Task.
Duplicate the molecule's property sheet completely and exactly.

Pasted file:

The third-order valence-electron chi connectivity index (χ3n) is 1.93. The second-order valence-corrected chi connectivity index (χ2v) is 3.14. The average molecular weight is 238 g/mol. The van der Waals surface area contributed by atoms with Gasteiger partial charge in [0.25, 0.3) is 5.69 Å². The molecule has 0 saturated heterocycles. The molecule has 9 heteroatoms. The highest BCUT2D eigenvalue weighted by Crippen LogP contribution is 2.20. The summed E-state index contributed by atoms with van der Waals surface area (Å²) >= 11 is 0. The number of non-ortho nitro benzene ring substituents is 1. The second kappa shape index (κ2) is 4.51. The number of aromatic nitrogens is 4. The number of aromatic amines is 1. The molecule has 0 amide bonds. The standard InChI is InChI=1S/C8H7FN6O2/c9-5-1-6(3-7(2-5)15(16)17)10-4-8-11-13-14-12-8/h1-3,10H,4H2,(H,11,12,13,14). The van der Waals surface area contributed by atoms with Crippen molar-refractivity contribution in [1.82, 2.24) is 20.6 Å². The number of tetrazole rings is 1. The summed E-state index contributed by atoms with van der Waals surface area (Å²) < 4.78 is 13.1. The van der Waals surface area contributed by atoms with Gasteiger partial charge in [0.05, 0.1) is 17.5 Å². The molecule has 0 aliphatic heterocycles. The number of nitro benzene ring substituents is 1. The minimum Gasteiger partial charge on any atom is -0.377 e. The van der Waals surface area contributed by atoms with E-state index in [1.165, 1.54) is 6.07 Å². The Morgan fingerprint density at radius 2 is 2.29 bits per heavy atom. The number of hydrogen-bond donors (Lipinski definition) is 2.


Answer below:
The third-order valence-electron chi connectivity index (χ3n) is 1.93. The second-order valence-corrected chi connectivity index (χ2v) is 3.14. The average molecular weight is 238 g/mol. The van der Waals surface area contributed by atoms with Gasteiger partial charge in [0.25, 0.3) is 5.69 Å². The molecule has 0 saturated heterocycles. The molecule has 9 heteroatoms. The highest BCUT2D eigenvalue weighted by Crippen LogP contribution is 2.20. The summed E-state index contributed by atoms with van der Waals surface area (Å²) >= 11 is 0. The number of non-ortho nitro benzene ring substituents is 1. The second kappa shape index (κ2) is 4.51. The number of aromatic nitrogens is 4. The number of aromatic amines is 1. The molecule has 0 amide bonds. The standard InChI is InChI=1S/C8H7FN6O2/c9-5-1-6(3-7(2-5)15(16)17)10-4-8-11-13-14-12-8/h1-3,10H,4H2,(H,11,12,13,14). The van der Waals surface area contributed by atoms with Crippen molar-refractivity contribution in [1.82, 2.24) is 20.6 Å². The number of tetrazole rings is 1. The summed E-state index contributed by atoms with van der Waals surface area (Å²) < 4.78 is 13.1. The van der Waals surface area contributed by atoms with Gasteiger partial charge in [0.05, 0.1) is 17.5 Å². The molecule has 0 aliphatic heterocycles. The number of nitro benzene ring substituents is 1. The minimum Gasteiger partial charge on any atom is -0.377 e. The van der Waals surface area contributed by atoms with E-state index in [1.165, 1.54) is 6.07 Å². The Morgan fingerprint density at radius 2 is 2.29 bits per heavy atom. The number of hydrogen-bond donors (Lipinski definition) is 2.